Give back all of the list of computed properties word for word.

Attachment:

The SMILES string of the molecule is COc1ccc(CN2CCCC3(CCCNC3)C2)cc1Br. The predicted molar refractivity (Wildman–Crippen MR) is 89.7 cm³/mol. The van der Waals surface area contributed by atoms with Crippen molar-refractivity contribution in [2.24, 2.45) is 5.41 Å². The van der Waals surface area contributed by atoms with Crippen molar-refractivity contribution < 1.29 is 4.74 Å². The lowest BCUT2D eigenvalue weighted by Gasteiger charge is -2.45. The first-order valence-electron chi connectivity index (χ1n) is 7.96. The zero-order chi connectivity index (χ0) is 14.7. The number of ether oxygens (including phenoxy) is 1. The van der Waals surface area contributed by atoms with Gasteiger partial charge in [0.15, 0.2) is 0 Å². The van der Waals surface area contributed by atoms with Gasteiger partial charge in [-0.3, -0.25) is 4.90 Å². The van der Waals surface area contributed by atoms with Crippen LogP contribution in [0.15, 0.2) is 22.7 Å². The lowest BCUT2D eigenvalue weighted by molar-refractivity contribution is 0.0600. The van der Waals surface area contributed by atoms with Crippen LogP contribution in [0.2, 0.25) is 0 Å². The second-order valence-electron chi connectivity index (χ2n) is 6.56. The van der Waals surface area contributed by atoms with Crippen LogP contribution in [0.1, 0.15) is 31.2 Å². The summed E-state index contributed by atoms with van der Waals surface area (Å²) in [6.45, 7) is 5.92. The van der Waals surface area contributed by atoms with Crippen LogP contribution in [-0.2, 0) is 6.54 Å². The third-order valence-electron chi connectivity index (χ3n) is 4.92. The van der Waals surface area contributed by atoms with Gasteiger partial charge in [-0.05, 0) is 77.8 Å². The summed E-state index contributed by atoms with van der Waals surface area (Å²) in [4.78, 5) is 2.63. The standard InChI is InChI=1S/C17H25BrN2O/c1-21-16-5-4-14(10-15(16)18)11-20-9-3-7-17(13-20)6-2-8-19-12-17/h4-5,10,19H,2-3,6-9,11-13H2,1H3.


The SMILES string of the molecule is COc1ccc(CN2CCCC3(CCCNC3)C2)cc1Br. The predicted molar refractivity (Wildman–Crippen MR) is 89.7 cm³/mol. The van der Waals surface area contributed by atoms with Crippen molar-refractivity contribution in [2.24, 2.45) is 5.41 Å². The van der Waals surface area contributed by atoms with Crippen molar-refractivity contribution < 1.29 is 4.74 Å². The lowest BCUT2D eigenvalue weighted by Gasteiger charge is -2.45. The first-order valence-electron chi connectivity index (χ1n) is 7.96. The zero-order chi connectivity index (χ0) is 14.7. The number of ether oxygens (including phenoxy) is 1. The van der Waals surface area contributed by atoms with Gasteiger partial charge in [0.15, 0.2) is 0 Å². The van der Waals surface area contributed by atoms with Gasteiger partial charge in [-0.3, -0.25) is 4.90 Å². The van der Waals surface area contributed by atoms with Crippen LogP contribution in [0.15, 0.2) is 22.7 Å². The lowest BCUT2D eigenvalue weighted by molar-refractivity contribution is 0.0600. The van der Waals surface area contributed by atoms with Crippen LogP contribution in [0.2, 0.25) is 0 Å². The second-order valence-electron chi connectivity index (χ2n) is 6.56. The van der Waals surface area contributed by atoms with Crippen LogP contribution in [0.1, 0.15) is 31.2 Å². The summed E-state index contributed by atoms with van der Waals surface area (Å²) in [6.45, 7) is 5.92. The van der Waals surface area contributed by atoms with Crippen LogP contribution in [-0.2, 0) is 6.54 Å². The third-order valence-electron chi connectivity index (χ3n) is 4.92. The van der Waals surface area contributed by atoms with Gasteiger partial charge in [-0.05, 0) is 77.8 Å². The summed E-state index contributed by atoms with van der Waals surface area (Å²) in [4.78, 5) is 2.63. The standard InChI is InChI=1S/C17H25BrN2O/c1-21-16-5-4-14(10-15(16)18)11-20-9-3-7-17(13-20)6-2-8-19-12-17/h4-5,10,19H,2-3,6-9,11-13H2,1H3.